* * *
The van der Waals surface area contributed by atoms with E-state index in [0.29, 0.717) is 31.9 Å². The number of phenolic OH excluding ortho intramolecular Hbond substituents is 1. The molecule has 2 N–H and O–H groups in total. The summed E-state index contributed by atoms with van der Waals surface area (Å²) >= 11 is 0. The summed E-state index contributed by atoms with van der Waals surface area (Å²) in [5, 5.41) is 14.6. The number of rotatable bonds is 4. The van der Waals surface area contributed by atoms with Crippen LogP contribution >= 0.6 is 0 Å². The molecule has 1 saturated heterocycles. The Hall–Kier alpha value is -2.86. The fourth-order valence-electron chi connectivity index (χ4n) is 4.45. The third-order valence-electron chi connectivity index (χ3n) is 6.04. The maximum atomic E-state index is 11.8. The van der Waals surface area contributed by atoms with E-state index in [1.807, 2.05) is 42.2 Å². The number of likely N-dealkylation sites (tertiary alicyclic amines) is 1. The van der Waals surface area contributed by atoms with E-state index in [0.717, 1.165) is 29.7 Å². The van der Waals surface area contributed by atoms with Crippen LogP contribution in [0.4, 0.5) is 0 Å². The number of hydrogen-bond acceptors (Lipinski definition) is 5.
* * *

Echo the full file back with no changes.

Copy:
The van der Waals surface area contributed by atoms with E-state index in [0.29, 0.717) is 31.9 Å². The number of phenolic OH excluding ortho intramolecular Hbond substituents is 1. The molecule has 2 N–H and O–H groups in total. The summed E-state index contributed by atoms with van der Waals surface area (Å²) >= 11 is 0. The summed E-state index contributed by atoms with van der Waals surface area (Å²) in [5, 5.41) is 14.6. The number of rotatable bonds is 4. The van der Waals surface area contributed by atoms with Crippen LogP contribution >= 0.6 is 0 Å². The molecule has 1 saturated heterocycles. The Hall–Kier alpha value is -2.86. The fourth-order valence-electron chi connectivity index (χ4n) is 4.45. The third-order valence-electron chi connectivity index (χ3n) is 6.04. The maximum atomic E-state index is 11.8. The van der Waals surface area contributed by atoms with E-state index in [1.807, 2.05) is 42.2 Å². The number of likely N-dealkylation sites (tertiary alicyclic amines) is 1. The van der Waals surface area contributed by atoms with E-state index in [0.717, 1.165) is 29.7 Å². The van der Waals surface area contributed by atoms with Crippen LogP contribution in [0.4, 0.5) is 0 Å². The number of hydrogen-bond acceptors (Lipinski definition) is 5.